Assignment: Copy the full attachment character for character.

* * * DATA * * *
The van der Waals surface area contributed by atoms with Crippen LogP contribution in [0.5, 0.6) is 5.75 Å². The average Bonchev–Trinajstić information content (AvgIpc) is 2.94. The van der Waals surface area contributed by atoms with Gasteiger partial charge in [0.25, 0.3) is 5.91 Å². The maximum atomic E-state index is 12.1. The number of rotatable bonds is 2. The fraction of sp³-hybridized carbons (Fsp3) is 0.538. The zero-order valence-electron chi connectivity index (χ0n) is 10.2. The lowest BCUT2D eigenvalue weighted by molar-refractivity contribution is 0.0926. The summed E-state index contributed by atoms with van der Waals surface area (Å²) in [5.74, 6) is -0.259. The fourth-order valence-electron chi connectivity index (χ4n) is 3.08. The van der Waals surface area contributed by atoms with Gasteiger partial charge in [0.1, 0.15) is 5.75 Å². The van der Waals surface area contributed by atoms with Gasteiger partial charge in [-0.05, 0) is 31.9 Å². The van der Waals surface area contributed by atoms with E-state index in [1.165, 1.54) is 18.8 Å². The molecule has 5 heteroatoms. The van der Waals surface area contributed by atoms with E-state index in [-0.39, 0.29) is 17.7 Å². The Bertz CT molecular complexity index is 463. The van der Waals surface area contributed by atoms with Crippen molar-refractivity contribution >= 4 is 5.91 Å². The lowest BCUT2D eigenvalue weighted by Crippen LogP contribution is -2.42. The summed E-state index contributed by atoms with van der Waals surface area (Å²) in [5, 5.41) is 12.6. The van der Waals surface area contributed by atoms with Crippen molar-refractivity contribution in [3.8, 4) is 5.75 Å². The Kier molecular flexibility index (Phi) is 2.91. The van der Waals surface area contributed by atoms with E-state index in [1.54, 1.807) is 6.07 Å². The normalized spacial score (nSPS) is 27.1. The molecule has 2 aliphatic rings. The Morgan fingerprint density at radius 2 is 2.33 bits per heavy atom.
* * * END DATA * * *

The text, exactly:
The van der Waals surface area contributed by atoms with Crippen LogP contribution in [0.5, 0.6) is 5.75 Å². The average Bonchev–Trinajstić information content (AvgIpc) is 2.94. The van der Waals surface area contributed by atoms with Gasteiger partial charge in [0.25, 0.3) is 5.91 Å². The maximum atomic E-state index is 12.1. The number of rotatable bonds is 2. The fraction of sp³-hybridized carbons (Fsp3) is 0.538. The zero-order valence-electron chi connectivity index (χ0n) is 10.2. The lowest BCUT2D eigenvalue weighted by molar-refractivity contribution is 0.0926. The summed E-state index contributed by atoms with van der Waals surface area (Å²) in [5.74, 6) is -0.259. The fourth-order valence-electron chi connectivity index (χ4n) is 3.08. The van der Waals surface area contributed by atoms with Gasteiger partial charge in [0.1, 0.15) is 5.75 Å². The van der Waals surface area contributed by atoms with Gasteiger partial charge in [-0.05, 0) is 31.9 Å². The van der Waals surface area contributed by atoms with E-state index in [1.165, 1.54) is 18.8 Å². The molecule has 5 heteroatoms. The van der Waals surface area contributed by atoms with E-state index in [-0.39, 0.29) is 17.7 Å². The Bertz CT molecular complexity index is 463. The van der Waals surface area contributed by atoms with Crippen molar-refractivity contribution >= 4 is 5.91 Å². The lowest BCUT2D eigenvalue weighted by Crippen LogP contribution is -2.42. The summed E-state index contributed by atoms with van der Waals surface area (Å²) in [5, 5.41) is 12.6. The van der Waals surface area contributed by atoms with Crippen molar-refractivity contribution in [3.8, 4) is 5.75 Å². The Kier molecular flexibility index (Phi) is 2.91. The van der Waals surface area contributed by atoms with E-state index in [1.54, 1.807) is 6.07 Å². The normalized spacial score (nSPS) is 27.1. The molecule has 2 aliphatic rings. The Morgan fingerprint density at radius 2 is 2.33 bits per heavy atom.